If the lecture does not stream properly or you want to listen to it offline, download the audio file here.
Joel Robbins (University of Cambridge) gave a talk titled “Anthropology between Europe and the Pacific: Values and the Prospects for a Relationship Beyond Relativism” on 16 March 2018.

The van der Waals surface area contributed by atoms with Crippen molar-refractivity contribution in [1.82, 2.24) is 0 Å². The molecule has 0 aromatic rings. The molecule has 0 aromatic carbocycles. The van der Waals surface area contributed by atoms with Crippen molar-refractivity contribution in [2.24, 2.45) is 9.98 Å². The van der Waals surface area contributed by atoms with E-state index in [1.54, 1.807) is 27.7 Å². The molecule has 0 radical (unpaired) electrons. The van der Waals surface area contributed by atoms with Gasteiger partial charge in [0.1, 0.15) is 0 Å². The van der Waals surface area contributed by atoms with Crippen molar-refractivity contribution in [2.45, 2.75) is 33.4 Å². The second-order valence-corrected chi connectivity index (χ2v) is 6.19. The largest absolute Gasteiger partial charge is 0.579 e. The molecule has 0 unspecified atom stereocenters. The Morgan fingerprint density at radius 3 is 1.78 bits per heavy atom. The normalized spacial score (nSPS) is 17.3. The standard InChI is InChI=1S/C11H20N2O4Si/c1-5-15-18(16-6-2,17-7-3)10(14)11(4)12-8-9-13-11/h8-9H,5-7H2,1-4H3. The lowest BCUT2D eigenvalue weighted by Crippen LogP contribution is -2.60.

What role should anthropology have in communicating between people living different kinds of lives today? This question arises with some urgency at this moment, I argue, because an older anthropological model of communicating in ways that aimed to foster tolerance of difference has somewhat faded from the scene, losing force along with the doctrine of cultural relativism that once supported it. It has in many cases been replaced by a model of witnessing to what are taken to be universally recognized kinds of social failures in places where anthropologists imagine that their audiences may be unaware that they have occurred. Looking at some material on Pacific Islander performances aimed at reaching “distant” audiences, however, I suggest that many of the people anthropologists write about have not themselves lost interest in in communicating some of the specificities of their own cultural traditions in ways that relativism once allowed. I propose an anthropological conception of values as a theoretical tool that might help anthropologists address this interest on the part of those they study in a forceful way, without raising again the difficulties that led to the original turn away from relativism.